I think a lot of us were itching to look around this very opulent structure, one constructed with the optimism and resources of a by-gone time, and, when the guy finished talking, we finally got our chance. Out came the smart phones and a few cameras. From decades of experience, I am well aware that it’s difficult to walk around a synagogue, or any comparable public building, and take a photograph that’s better than the postcard you can buy in the gift shop on your way out. Try to find some detail that has some meaning to you. I walked up the few steps leading to the aron in which the Torah scrolls are kept. I stood there for a few minutes and made this image.
Suddenly, I heard an angry voice from below. It seems that another member of our group wanted to take a picture, and I had the unmitigated gall to be in his way! Understand that I was fully concentrating on what I was doing and had no idea that he or anybody else was there. He could have made his presence known and asked me politely to get a move on, which I would have gladly done, because I am very careful about not ruining someone else’s picture. Instead, he kept repeating, “Ani lo ma’amin,” (I don’t believe it.) as if I had committed some grievous affront to all mankind. After about the sixth repetition, I had had enough. I walked down the few steps and put my face in his face and told him that we were not going to have this conversation (if you can dignify this exchange of words as a “conversation”). When he insisted on continuing his discourse, I advised him that I was not talking to him and walked away. I must admit that I was taken aback by his stunning response. “I’m not talking to you!,” he yelled at me.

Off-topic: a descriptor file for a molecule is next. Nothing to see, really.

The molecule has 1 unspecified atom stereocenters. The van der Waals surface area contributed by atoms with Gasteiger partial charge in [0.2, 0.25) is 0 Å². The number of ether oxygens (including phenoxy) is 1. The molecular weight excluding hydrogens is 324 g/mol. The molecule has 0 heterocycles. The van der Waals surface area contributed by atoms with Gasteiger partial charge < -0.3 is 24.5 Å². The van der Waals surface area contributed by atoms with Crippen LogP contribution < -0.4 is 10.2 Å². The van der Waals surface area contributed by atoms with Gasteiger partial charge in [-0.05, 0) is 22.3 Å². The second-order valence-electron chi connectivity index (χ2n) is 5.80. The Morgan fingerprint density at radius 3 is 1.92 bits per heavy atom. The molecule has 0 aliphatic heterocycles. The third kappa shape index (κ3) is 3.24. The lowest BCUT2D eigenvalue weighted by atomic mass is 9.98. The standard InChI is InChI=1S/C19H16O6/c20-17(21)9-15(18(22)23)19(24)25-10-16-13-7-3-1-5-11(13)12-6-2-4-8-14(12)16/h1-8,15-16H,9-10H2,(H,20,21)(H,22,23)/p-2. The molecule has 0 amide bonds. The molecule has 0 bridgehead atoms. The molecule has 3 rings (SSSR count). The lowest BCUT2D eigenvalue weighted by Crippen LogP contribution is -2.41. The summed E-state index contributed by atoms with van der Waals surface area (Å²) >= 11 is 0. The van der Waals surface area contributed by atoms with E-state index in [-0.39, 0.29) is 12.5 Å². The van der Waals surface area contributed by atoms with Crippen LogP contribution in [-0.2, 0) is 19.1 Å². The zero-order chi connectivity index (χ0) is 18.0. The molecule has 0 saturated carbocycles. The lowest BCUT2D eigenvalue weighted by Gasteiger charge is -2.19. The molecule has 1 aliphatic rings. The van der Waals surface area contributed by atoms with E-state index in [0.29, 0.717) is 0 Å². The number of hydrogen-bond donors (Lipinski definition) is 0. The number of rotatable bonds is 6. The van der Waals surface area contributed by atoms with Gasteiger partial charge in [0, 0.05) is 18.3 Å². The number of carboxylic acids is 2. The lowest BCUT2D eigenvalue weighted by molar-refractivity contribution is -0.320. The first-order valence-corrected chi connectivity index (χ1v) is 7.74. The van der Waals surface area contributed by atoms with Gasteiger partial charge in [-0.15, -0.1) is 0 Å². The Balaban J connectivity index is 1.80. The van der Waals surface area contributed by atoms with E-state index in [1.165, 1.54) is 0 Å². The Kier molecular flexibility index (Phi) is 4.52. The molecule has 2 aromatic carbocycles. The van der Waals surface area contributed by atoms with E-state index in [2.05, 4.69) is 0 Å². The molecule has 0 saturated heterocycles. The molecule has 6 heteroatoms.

Here’s what’s so sad about our confrontation. We had both spent the week listening to Rabbi Riskin speak about our need to be kind to one another, as we are all made in the image of our Creator. We really took it to heart, didn’t we!